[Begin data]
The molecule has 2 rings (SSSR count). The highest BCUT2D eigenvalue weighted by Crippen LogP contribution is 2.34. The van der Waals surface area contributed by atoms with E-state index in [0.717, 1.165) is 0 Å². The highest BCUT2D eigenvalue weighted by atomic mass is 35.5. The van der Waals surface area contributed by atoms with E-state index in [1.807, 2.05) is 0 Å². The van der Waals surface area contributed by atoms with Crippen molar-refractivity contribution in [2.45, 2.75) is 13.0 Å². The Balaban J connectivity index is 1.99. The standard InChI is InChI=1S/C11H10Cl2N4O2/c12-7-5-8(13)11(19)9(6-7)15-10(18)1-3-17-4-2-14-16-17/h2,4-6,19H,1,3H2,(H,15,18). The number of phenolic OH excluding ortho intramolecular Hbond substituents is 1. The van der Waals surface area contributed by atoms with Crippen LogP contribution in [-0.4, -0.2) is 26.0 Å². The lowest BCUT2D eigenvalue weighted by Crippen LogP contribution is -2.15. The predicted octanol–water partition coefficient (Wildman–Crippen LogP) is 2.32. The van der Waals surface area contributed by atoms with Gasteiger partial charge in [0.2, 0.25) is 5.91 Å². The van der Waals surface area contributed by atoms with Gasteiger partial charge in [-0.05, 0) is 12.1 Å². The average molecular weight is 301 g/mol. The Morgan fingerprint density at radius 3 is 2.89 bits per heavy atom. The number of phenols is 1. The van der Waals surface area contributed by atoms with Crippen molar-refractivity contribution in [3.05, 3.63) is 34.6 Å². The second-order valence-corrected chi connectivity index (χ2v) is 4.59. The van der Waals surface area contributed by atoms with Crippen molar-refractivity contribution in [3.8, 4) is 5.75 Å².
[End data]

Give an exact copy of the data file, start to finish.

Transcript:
The molecule has 2 rings (SSSR count). The highest BCUT2D eigenvalue weighted by Crippen LogP contribution is 2.34. The van der Waals surface area contributed by atoms with E-state index in [0.717, 1.165) is 0 Å². The highest BCUT2D eigenvalue weighted by atomic mass is 35.5. The van der Waals surface area contributed by atoms with E-state index in [1.807, 2.05) is 0 Å². The van der Waals surface area contributed by atoms with Crippen molar-refractivity contribution in [2.45, 2.75) is 13.0 Å². The Balaban J connectivity index is 1.99. The standard InChI is InChI=1S/C11H10Cl2N4O2/c12-7-5-8(13)11(19)9(6-7)15-10(18)1-3-17-4-2-14-16-17/h2,4-6,19H,1,3H2,(H,15,18). The number of phenolic OH excluding ortho intramolecular Hbond substituents is 1. The van der Waals surface area contributed by atoms with Crippen LogP contribution in [-0.4, -0.2) is 26.0 Å². The lowest BCUT2D eigenvalue weighted by Crippen LogP contribution is -2.15. The predicted octanol–water partition coefficient (Wildman–Crippen LogP) is 2.32. The van der Waals surface area contributed by atoms with Gasteiger partial charge in [0.2, 0.25) is 5.91 Å². The van der Waals surface area contributed by atoms with Gasteiger partial charge in [-0.05, 0) is 12.1 Å². The average molecular weight is 301 g/mol. The Morgan fingerprint density at radius 3 is 2.89 bits per heavy atom. The number of phenols is 1. The van der Waals surface area contributed by atoms with Crippen molar-refractivity contribution in [3.05, 3.63) is 34.6 Å². The second-order valence-corrected chi connectivity index (χ2v) is 4.59. The van der Waals surface area contributed by atoms with Crippen molar-refractivity contribution in [3.8, 4) is 5.75 Å².